Background: Host cell microRNAs (miRNAs) have been shown to regulate the expression of both cellular and viral RNAs, in particular impacting both Hepatitis C Virus (HCV) and Human Immunodeficiency Virus (HIV). To investigate the role of miRNAs in regulating replication of the simian immunodeficiency virus (SIV) in macrophage lineage cells, we used primary macrophages to study targeting of SIV RNA by miRNAs. We examined whether specific host miRNAs directly target SIV RNA early in infection and might be induced via type I interferon pathways.
Results: miRNA target prediction programs identified miRNA binding sites within SIV RNA. Predicted binding sites for miRs-29a, -29b, -9 and -146a were identified in the SIV Nef/U3 and R regions, and all four miRNAs decreased virus production and viral RNA expression in primary macrophages. To determine whether levels of these miRNAs were affected by SIV infection, IFNβ or TNFα treatments, miRNA RT-qPCR assays measured miRNA levels after infection or treatment of macrophages. SIV RNA levels as well as virus production was downregulated by direct targeting of the SIV Nef/U3 and R regions by four miRNAs. miRs-29a, -29b, -9 and -146a were induced in primary macrophages after SIV infection. Each of these miRNAs was regulated by innate immune signaling through TNFα and/or the type I IFN, IFNβ.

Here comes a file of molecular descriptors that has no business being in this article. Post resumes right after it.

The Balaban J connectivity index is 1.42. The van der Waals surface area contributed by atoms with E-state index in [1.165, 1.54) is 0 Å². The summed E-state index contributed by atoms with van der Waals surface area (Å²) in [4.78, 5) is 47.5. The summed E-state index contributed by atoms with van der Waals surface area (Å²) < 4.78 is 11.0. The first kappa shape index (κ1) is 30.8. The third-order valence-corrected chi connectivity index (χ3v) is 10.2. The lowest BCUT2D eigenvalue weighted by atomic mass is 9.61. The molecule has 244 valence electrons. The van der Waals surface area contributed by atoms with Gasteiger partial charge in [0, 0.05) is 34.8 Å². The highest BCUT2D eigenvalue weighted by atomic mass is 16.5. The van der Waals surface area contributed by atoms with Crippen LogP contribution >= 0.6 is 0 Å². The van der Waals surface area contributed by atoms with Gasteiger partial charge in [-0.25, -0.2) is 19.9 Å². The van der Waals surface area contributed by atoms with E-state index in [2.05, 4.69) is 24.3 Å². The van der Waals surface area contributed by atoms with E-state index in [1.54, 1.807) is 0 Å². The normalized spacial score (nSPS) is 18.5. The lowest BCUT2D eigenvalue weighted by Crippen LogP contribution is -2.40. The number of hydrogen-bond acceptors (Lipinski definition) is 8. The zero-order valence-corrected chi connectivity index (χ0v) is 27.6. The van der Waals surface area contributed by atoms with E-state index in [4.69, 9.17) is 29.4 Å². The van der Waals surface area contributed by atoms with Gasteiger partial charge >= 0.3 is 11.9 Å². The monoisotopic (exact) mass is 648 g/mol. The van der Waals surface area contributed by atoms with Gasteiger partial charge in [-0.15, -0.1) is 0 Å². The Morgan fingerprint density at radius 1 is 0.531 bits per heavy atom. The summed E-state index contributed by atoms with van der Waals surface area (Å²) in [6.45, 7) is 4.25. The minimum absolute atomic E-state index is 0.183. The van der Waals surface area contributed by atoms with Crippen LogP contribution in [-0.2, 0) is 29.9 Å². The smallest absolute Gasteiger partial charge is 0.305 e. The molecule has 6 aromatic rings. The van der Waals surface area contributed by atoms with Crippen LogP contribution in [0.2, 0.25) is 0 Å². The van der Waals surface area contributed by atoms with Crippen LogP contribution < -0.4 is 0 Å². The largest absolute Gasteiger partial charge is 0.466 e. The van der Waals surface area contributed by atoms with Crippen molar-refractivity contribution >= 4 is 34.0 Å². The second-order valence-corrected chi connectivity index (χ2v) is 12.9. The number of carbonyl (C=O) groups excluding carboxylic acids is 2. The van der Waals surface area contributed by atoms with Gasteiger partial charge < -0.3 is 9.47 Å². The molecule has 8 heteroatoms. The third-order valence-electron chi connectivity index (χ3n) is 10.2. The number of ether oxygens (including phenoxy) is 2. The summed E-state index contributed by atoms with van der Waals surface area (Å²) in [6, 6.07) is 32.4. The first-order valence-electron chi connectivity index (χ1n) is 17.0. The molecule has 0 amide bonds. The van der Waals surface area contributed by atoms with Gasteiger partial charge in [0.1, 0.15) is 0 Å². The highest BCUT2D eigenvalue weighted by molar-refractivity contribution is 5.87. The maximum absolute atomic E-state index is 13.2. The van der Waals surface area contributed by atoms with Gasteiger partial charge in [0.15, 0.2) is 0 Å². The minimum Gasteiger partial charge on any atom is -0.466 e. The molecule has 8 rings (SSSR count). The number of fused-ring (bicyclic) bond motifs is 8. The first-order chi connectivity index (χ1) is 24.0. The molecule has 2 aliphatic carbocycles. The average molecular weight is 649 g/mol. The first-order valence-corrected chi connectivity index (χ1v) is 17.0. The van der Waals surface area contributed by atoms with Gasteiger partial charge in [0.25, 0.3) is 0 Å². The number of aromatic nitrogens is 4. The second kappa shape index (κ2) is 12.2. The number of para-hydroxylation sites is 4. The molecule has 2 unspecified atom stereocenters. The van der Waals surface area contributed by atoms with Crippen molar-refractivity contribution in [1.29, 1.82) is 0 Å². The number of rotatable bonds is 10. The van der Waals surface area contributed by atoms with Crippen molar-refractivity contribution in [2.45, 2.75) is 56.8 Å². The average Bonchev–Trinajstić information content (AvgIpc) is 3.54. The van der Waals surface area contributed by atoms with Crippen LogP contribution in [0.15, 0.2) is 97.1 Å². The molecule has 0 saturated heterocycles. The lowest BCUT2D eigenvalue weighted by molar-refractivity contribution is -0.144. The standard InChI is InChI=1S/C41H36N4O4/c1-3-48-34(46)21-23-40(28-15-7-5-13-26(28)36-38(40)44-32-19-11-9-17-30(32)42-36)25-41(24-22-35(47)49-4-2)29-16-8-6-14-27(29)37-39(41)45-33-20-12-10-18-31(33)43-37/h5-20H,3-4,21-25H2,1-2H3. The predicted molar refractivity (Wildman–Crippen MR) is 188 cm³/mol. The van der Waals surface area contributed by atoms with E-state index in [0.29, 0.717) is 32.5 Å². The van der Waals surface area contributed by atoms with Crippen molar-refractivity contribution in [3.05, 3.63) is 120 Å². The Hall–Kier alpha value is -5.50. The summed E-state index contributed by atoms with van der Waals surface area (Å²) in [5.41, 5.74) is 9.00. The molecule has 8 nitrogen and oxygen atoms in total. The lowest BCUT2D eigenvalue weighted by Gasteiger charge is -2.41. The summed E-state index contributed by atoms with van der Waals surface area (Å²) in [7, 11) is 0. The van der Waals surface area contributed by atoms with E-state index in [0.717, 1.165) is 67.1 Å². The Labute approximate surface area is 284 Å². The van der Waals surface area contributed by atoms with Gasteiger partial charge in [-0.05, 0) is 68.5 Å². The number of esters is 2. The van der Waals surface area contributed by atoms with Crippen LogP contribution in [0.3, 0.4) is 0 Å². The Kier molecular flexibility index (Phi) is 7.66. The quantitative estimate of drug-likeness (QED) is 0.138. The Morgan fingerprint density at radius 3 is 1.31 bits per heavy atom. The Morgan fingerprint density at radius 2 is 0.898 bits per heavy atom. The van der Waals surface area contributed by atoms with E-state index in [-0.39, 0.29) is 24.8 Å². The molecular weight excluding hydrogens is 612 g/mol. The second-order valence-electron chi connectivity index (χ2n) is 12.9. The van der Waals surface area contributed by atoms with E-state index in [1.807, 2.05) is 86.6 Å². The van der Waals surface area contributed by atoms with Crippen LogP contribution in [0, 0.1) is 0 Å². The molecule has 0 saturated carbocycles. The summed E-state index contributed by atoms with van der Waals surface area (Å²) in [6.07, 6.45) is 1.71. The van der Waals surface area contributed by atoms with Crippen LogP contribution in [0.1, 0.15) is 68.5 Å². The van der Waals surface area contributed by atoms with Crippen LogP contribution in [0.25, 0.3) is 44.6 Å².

Conclusions: The effects on miRNAs caused by HIV/SIV infection are illustrated by changes in their cellular expression throughout the course of disease, and in different patient populations. Our data demonstrate that levels of primary transcripts and mature miRs-29a, -29b, -9 and -146a are modulated by SIV infection. We show that the SIV 3' UTR contains functional miRNA response elements (MREs) for all four miRNAs. Notably, these miRNAs regulate virus production and viral RNA levels in macrophages, the primary cells infected in the CNS that drive inflammation leading to HIV-associated neurocognitive disorders. This report may aid in identification miRNAs that target viral RNAs and HIV/SIV specifically, as well as in identification of miRNAs that may be targets of new therapies to treat HIV.